The Data Center of the Future and Cloud Disaster Recovery

Disaster recovery and business continuity -- no longer a cumbersome duo.

Drew Robb

May 10, 2017

6 Min Read
The Data Center of the Future and Cloud Disaster Recovery
(Photo by Michael Bocchieri/Getty Images)

The data center of the future is a constantly evolving concept. If you go back to World War II, the ideal was to have a massive mainframe in a large room fed by punched cards. A few decades later, distributed computing promoted an Indiana Jones-like warehouse with endless racks of servers, each hosting one application. Virtualization upset that apple cart by enabling massive consolidation and greatly reducing the number of physical servers inside the data center.

Now it appears that we are entering a minimalist period: Data center spaces remain but have been so stripped down that all that remains are a few desktops in the center of an otherwise empty space. Like a magic trick by David Copperfield, the Lamborghini under the curtain has disappeared in a puff of smoke. But instead of showing up at the back of the room, the compute hardware has been transported to the cloud. And just as in a magic trick, IT operation managers are applauding loudly.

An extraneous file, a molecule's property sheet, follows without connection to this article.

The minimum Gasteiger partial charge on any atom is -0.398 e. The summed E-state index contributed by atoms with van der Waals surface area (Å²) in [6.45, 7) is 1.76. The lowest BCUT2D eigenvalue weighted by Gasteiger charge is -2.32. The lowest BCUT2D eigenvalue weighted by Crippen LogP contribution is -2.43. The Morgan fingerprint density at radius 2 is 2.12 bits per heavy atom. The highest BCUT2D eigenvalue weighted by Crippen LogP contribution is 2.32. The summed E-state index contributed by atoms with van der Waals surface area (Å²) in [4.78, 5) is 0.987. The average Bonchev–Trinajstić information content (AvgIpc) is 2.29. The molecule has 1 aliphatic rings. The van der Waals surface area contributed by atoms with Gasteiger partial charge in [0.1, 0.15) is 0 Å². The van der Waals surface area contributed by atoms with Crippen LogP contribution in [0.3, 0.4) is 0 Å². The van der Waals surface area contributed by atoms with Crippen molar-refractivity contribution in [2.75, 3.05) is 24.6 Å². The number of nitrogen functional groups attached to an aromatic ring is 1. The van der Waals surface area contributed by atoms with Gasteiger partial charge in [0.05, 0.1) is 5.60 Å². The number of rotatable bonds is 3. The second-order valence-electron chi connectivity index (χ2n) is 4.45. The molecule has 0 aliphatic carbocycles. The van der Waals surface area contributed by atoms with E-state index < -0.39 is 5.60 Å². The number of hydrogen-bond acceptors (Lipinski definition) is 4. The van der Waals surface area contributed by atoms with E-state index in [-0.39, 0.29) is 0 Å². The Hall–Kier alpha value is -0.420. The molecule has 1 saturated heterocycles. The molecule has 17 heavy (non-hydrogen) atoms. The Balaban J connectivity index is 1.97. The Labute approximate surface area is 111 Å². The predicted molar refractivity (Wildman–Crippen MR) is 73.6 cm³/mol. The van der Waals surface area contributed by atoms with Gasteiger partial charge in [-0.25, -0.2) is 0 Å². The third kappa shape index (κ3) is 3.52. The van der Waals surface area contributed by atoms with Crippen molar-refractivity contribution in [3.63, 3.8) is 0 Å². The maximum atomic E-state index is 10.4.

“We moved backup and disaster recovery (DR) to the cloud and now intend to move even more functions to the cloud,” said Erick Panger, director of information systems at TruePosition, a company that provides location intelligence solutions. “It looks like we are heading to a place where few real data centers will exist in most companies with everything being hosted in the cloud.”

If that’s the overall direction, what does this mean in terms of disaster recovery? How will future file restoration function? How should data best be looked after? And how should the data center manager be preparing for these events?

Hardware Be Gone

Disaster recovery and its big cousin business continuity (BC) used to be a cumbersome duo. The data center manager was tasked to erect a duplicate IT site containing all the storage, servers, networking and software of the core data center. This behemoth stood idle as a standby site in case the primary site went down. Alternatively, the data center purchased space at a colocation facility to host the standby gear in time of need.

Over time, the inefficiency of this set up became apparent. The concept of mirrored data centers came into being where two or more active data centers acted as a failover site for each other.

An “active-passive” DR model meant having a disaster recovery site that is used for test and development when not in disaster mode. An “active-active” model, on the other hand, called for splitting and load balancing a workload across both sites. This trimmed down the amount of hardware, but it remained costly in terms of Capex and management.